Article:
Clinical Briefs

Hypertension and the Risk of Thrombolytic Therapy

Source: Aylward PE, et al. Ann Intern Med 1996; 125:891-900.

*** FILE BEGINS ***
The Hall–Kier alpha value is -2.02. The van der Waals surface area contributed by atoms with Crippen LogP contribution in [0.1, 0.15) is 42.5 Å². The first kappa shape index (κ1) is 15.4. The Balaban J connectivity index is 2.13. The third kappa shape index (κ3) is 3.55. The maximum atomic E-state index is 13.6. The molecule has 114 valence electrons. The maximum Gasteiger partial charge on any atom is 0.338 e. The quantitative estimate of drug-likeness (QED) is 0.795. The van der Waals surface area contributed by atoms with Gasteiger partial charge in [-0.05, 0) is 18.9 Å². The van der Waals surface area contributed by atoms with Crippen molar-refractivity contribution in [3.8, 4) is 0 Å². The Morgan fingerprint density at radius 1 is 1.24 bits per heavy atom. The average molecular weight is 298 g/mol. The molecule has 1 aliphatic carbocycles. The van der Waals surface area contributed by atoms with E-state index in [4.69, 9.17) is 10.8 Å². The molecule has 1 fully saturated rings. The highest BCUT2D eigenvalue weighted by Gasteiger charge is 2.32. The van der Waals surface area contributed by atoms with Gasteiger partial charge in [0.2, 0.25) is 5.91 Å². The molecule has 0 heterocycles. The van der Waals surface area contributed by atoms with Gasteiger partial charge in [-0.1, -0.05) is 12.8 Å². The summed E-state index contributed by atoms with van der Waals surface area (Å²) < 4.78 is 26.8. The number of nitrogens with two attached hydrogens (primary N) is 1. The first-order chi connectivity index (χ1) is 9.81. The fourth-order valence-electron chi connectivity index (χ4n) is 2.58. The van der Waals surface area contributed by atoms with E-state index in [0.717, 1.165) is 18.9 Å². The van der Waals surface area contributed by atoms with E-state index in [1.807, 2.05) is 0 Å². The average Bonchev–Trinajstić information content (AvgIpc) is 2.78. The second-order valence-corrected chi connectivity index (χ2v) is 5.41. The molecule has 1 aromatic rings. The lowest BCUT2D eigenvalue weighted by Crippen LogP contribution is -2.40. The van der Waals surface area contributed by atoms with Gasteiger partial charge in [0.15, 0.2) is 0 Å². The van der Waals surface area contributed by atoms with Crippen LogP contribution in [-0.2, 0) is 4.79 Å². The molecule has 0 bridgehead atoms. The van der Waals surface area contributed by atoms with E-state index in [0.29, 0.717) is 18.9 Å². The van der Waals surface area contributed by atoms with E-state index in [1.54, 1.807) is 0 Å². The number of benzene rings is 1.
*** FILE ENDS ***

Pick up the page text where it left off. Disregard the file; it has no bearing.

Small studies have suggested that the risk of intracerebral hemorrhage is greater with t-PA than it is with streptokinase in acute MI patients with elevated blood pressure. Thus, Aylward et al assessed the GUSTO-1 database of 41,000 acute MI patients to determine the effect of previous hypertension and elevated blood pressure at study entry on the outcomes of thrombolytic therapy with ateplase and streptokinase. Prior cerebral vascular events, but not hypertension, were excludsion criteria. If the patients initial blood pressure was greater than 200/100 mmHg the treating physician could lower it before giving thrombolytic therapy. Less than 1% of subjects had systolic BPs greater than 200, and less than 10% had diastolic pressures greater than 100. The rate of stroke and intracerebral hemorrhage increased as systolic BP increased, being 3.4% at more than 175 mmHg vs. 1.2% at less than 124 mmHg. Ateplase increased the total stroke rate vs. streptokinase (3.6% vs 3.0%) in patients with systolic BP over 175, but mortality was reduced (4.3% vs 7.8% at 30 days) as was disabling stroke plus death (4.9% vs 8.9%). In low-risk patients with SBP greater than 175 (class I, no prior MI) mortality was low (4.3%) as was total stroke (4.1%). History of hypertension increased the risk of all complications of MI, but there was not a differential effect of the two thrombolytic agents. Thus, a history of hypertension should not influence the decision to use thrombolytics in acute MI. Higher entry SBPs decreased the risk of death but increased the risk of stroke. The increased stroke risk was markedly higher in patients with SBP over 175 who received ateplase, but the combined end point of death and disabling stroke was lower than with streptokinase. Although these data would favor ateplase vs. streptokinase regardless of entry SBP, in a small subgroup (2% of this study) at low-risk of death, with high SBP at entry, the risk of stroke with ateplase may outweigh the small survival benefit. This study did not address the issues of the role of initial treatment of high BP, nor the advisability of primary angioplasty in such patients.—mhc